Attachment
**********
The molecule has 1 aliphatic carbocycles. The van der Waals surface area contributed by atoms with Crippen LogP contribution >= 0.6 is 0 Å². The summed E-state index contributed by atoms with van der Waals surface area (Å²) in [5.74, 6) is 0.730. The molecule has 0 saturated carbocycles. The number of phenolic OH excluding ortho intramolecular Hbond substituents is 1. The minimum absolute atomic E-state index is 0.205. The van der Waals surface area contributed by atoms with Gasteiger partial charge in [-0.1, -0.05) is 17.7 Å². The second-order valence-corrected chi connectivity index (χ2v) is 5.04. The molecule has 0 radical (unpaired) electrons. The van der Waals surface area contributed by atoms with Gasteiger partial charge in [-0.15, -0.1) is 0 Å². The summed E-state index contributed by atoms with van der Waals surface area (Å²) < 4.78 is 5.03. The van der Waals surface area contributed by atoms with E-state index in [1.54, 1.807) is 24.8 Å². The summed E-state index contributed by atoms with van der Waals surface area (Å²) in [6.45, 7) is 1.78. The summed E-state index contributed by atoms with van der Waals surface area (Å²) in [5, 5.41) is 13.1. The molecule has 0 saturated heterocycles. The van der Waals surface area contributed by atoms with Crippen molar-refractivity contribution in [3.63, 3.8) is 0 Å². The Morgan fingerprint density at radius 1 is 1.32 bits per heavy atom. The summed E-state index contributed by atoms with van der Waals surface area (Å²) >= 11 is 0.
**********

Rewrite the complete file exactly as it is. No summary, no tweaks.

The molecule has 1 aliphatic carbocycles. The van der Waals surface area contributed by atoms with Crippen LogP contribution >= 0.6 is 0 Å². The summed E-state index contributed by atoms with van der Waals surface area (Å²) in [5.74, 6) is 0.730. The molecule has 0 saturated carbocycles. The number of phenolic OH excluding ortho intramolecular Hbond substituents is 1. The minimum absolute atomic E-state index is 0.205. The van der Waals surface area contributed by atoms with Gasteiger partial charge in [-0.1, -0.05) is 17.7 Å². The second-order valence-corrected chi connectivity index (χ2v) is 5.04. The molecule has 0 radical (unpaired) electrons. The van der Waals surface area contributed by atoms with Gasteiger partial charge in [-0.15, -0.1) is 0 Å². The summed E-state index contributed by atoms with van der Waals surface area (Å²) < 4.78 is 5.03. The van der Waals surface area contributed by atoms with E-state index in [1.54, 1.807) is 24.8 Å². The summed E-state index contributed by atoms with van der Waals surface area (Å²) in [6.45, 7) is 1.78. The summed E-state index contributed by atoms with van der Waals surface area (Å²) in [5, 5.41) is 13.1. The molecule has 0 saturated heterocycles. The van der Waals surface area contributed by atoms with Crippen molar-refractivity contribution in [3.63, 3.8) is 0 Å². The Morgan fingerprint density at radius 1 is 1.32 bits per heavy atom. The summed E-state index contributed by atoms with van der Waals surface area (Å²) >= 11 is 0.